Nicholas Haysom, the chief of United Nations Assistance Mission in Afghanistan (UNAMA), gives briefing to the UN Security Council on Thursday.
The top United Nations (UN) envoy in Afghanistan does not rule out the possibility of peace talks between the Afghan government and the Taliban resuming in the next couple of weeks.
Addressing a press conference in New York on Thursday following his briefing to the UN Security Council, Nicholas Haysom said they are waiting for the newly-elected Taliban chief Mullah Mansour to resolve his leadership status in the militant organization before the peace process can resume.
“When organized insurgencies undergo a succession dispute, or a succession resolution of their own leadership status, in my view they would be reluctant to enter into something as potentially divisive as a peace process because it involves a strategic U-turn,” Mr. Haysom said, in response to a question about the possibility of reconciliation between the Afghan government and the Taliban.
“So we are going to have to wait until Mansour, or whoever else comes out as the winner, resolves his leadership status in the organization before they will commit to a peace process,” he added.
On the role of Pakistan in the Afghan-led peace and reconciliation process, Mr. Haysom emphasized that peace and stability in the region depends on peace and stability in Afghanistan.
On the role of Pakistan in the Afghan-led peace and reconciliation process, Mr. Haysom emphasized that peace and stability in the region depends on peace and stability in Afghanistan
“So there is every reason to hope that the region – and I include China and other significant players within that concept of the region – who have every reason to support an Afghan peace process,” he said, without specifically mentioning Pakistan.
He ruled out the possibility of peace in Afghanistan unless there is a peace process “in which Afghans negotiate with each other”.
“It’s not a process that can take place between some Afghans and other countries. It’s a process which has to take place between Afghans themselves,” he stressed.
He, however, hastened to add that the peace process cannot have “immediate deliverable impact”.
“But that is all the more reason to argue for and to try and promote and activate and initiate a peace process as soon as possible,” he said.
Mr. Haysom, who heads the UN Assistance Mission in Afghanistan (UNAMA), said he does “engage with the Taliban”, because there are people within the group who “understand the kind of broader logic which requires them to find a way of living together with other Afghans”.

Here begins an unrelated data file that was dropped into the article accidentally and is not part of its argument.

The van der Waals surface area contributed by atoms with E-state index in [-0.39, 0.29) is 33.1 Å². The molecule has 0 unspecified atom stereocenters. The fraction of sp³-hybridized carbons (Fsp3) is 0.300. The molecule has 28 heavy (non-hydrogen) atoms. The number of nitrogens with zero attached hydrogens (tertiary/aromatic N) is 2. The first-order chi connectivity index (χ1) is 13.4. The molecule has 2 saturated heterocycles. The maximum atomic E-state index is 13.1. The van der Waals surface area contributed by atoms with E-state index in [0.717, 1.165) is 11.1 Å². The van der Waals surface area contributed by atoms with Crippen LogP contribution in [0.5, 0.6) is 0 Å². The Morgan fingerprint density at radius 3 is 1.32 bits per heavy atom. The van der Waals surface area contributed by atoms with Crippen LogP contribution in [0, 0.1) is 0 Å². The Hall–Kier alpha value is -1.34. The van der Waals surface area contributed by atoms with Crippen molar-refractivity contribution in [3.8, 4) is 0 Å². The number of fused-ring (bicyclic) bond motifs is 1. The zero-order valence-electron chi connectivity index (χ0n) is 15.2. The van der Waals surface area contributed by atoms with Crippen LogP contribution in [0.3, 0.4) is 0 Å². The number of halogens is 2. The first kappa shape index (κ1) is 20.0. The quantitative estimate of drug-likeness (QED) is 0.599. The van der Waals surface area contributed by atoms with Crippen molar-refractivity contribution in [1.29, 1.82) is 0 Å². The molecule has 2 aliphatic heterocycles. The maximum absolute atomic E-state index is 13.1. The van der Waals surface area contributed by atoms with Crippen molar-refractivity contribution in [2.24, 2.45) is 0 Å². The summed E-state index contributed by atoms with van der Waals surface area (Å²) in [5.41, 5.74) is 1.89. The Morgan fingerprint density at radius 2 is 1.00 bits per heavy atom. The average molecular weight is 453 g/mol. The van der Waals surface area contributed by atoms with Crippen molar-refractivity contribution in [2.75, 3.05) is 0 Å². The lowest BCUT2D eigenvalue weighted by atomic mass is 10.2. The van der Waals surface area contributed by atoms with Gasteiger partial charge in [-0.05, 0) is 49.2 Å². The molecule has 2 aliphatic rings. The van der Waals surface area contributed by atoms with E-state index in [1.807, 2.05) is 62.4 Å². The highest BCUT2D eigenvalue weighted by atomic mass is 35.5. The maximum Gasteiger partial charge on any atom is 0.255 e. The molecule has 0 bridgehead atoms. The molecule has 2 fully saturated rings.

On the presence of the Islamic State (IS) group in Afghanistan, Mr. Haysom admitted that there is “some presence” of the militant group but it is important “not to exaggerate” their presence.
“We know for a fact that it is present in certain parts of at least one of the eastern provinces, Nangarhar, where it is engaged in active fighting with Taliban, incidentally. It may have presence in some other areas. It may have a resonance with other groups that are there,” said the UN envoy.
“But the overall estimate is that the jihadist ideology which informs ISIL doesn’t have the resonance in Afghanistan, which has primarily a nationalist rhetoric, to the insurgent ideology.”
Earlier on Thursday, Mr. Haysom in his briefing to the UN Security Council said Afghanistan continues to need the sustained support of the international community as its stability cannot be taken for granted.
The people of Afghanistan are facing “an opaque future,” and are closely monitoring their environment for signs of international disengagement or of domestic stabilization
The people of Afghanistan are facing “an opaque future,” and are closely monitoring their environment for signs of international disengagement or of domestic stabilization.
“A clear signal of continued international support will mitigate the uncertainty fuelling this exodus,” he said.
On the deteriorating security situation, Mr. Haysom said the conflict continues to take a toll on civilians, noting that, in the first eight months of 2015, UNAMA documented the highest level of civilian casualties since it began records.
“UNAMA is encouraged by recent statements made by President Ashraf Ghani to take official steps to reduce civilian casualties,” he said. “We trust that the Government’s civilian casualty mitigation policy will incorporate all of the elements set out in UNAMA’s Mid-Year Report on the Protection of Civilians.”
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